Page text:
The mood changes as soon as you cross through the Gateway from Hyrkania and step foot in Khitai. Everything feels more imperial. Towering pagodas and crimson banners are everywhere, troops practice maneuvers in the courtyard as cavalrymen patrol back and forth. From this side, you can also see the wall stretch onwards towards the distant mountains.

Ride a little further and you’ll see the reason for the region’s name — the plains roll on as far as the eye can see. Right near the gate is also a shallow, slow-running river. I captured a screenshot of a player in the distance, running into the water chasing the herds of wild horses. The idyllic scene is deceptive, however. I left my character for about five minutes and came back to see her lying dead in the middle of the road. I think a bear was what got me.

I took a break in the village near the eastern border of the Grasslands before pressing on, to turn in some quests as well as allow the client some time to stabilize. I liked how a late afternoon sunbeam was spilling over the roof in this picture. The graphics in this game really are quite gorgeous, when they’re not acting up, that is.

The Province of Chosain

A giant statue sits at the entrance of Chosain province. It can only be Yag-Kosha, the cosmic being with an elephant-like head that Conan mercy-killed in the story The Tower of the Elephant, whom the people in the jungles of Khitai venerated as a god.

I’m not sure if I like the way Chosain Province looks. Its forests seem to be in a perpetual state of autumn, and while I admit the intense fiery colors of the foliage make for a striking first impression, after a while it just comes off as a little bit artificial and tacky.

Paikang

Ten thousand miles from Tortage is the region of Paikang. Here, I finally see a little bit of the much acclaimed “jungles of Khitai.”

Beyond the old forests are the misty terraced rice fields. No one appears to be farming though. Venturing onto the paddies proved to be a bad idea — they’re crawling with crazed mobs that attack you on sight, with the guards standing nearby doing nothing about it.

The beauty of this region is the most distracting of all (for example, in the following screenshot I was so busy ogling the rocky range and waterfall in front of me, that I was running straight into a group of giant spiders without realizing it), and I haven’t even been to the coast yet.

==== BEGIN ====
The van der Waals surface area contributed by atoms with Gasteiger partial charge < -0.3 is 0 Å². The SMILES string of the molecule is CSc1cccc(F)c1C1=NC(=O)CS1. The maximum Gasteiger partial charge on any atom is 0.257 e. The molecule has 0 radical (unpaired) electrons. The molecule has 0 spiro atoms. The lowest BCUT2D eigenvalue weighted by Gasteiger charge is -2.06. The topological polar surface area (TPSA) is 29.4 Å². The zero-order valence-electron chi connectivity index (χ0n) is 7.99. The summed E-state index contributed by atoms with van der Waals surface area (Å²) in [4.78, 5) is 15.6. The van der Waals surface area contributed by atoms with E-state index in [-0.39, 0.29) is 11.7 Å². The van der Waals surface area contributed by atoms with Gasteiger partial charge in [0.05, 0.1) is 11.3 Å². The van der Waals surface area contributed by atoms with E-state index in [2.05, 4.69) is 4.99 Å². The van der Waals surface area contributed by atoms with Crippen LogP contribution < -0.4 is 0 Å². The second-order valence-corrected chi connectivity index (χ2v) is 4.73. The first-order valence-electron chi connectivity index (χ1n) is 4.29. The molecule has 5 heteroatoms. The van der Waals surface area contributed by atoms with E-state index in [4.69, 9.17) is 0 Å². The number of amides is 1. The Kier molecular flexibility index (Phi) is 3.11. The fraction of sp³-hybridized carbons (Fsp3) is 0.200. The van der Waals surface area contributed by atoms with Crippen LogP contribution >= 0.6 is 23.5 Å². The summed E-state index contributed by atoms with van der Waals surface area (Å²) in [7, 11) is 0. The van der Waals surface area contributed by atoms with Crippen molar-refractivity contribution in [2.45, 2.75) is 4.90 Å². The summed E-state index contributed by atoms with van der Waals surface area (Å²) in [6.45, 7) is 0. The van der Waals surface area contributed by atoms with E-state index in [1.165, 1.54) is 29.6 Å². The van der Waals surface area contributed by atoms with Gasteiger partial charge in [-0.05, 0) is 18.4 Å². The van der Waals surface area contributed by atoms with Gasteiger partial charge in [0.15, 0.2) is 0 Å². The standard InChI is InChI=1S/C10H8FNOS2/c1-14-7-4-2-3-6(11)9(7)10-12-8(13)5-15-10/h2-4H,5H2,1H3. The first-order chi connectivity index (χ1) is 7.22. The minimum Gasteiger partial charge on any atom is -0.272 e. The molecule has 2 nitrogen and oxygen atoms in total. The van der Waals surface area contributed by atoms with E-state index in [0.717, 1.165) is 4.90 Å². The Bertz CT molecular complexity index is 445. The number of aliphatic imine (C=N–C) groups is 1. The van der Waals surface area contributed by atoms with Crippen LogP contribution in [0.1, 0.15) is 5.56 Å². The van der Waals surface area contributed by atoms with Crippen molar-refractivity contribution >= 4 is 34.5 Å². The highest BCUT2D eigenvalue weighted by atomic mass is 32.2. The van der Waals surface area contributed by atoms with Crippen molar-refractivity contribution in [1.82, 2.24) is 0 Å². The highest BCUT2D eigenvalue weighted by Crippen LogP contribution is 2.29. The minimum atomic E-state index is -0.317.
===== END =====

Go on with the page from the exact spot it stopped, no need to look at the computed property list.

Alas, I didn’t have time (or the patience with the game client) to explore the final zone of Kara Korum. In due course, I suppose.

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Try New Things

May 28, 2010

As I’ve reiterated so many times before on this blog, I’ve just started playing World of Warcraft again after a long period of being away. But I realized I never really explained why I took my break. Yes, I was a little tired of the raiding, the heroics, the dailies, the treadmill and all that jazz, but the ultimate reason was much more than just plain old burnout. You see, back then I was mostly just playing WoW. Meanwhile, as the market expanded, new games were popping up left and right. All of a sudden, I felt like I was missing out on these other great titles because I was too focused on just one game.

I also want to take this opportunity to talk about a disturbing trend I’ve been noticing. Certain segments of the MMO community seem to treat WoW like a disease, don’t you think? That’s nothing new; people can say what they want about a game and it doesn’t bother me. No, instead, what really irks me these days is the ostracizing and belittling of all the game’s players like they’re mentally handicapped or that their opinions don’t count or matter if they “only play WoW”.

Well, I think dismissing people solely based on their game of choice is a bit elitist and unfair. But then I’m also going to play devil’s advocate here and say that if you look past the insults and attitude there’s a smidgen of logic there, even if it’s just barely. If your only focus is on one game, whether it’s WoW or some other MMO, you’re limited to a very narrow view of the genre.

So with this post, I want to talk about the matter of playing one game versus many games, and the notion of branching out and trying new things. Now, I don’t think it’s a bad thing if a player only sticks to just one game, because what it really comes down to what you enjoy. In the end, you should play the games you want to play, not because of what anyone else thinks. Yes, I used to only play WoW…and am currently playing it again along with a few other MMOs. Its critics can crap on the game all they want and I don’t care; they’re entitled to their opinion and the only thing that matters to me is whether or not I’m having fun. Sometime last year, however, I made the decision to experience more MMOs and broaden my horizons. It was my own personal choice, and it had nothing to do with anyone or anything else.

For me, my hiatus from WoW availed me to try many other MMOs out there and I don’t regret any of them at all. Especially now that I have this blog, I find it easier these days to engage in meaningful discourse with other gamers like the ones on my blogroll. Whether or not I agree with a certain point of view, I feel more informed and thus more comfortable now with piping up on many MMO topics than I ever did before. It’s wonderful when I find that I actually “get it” when I read about someone’s unique take on things, or their thoughts on certain playing styles. Even when they talk about a game I’ve never played before, at least I feel I can add to the discussion by drawing parallels or giving examples.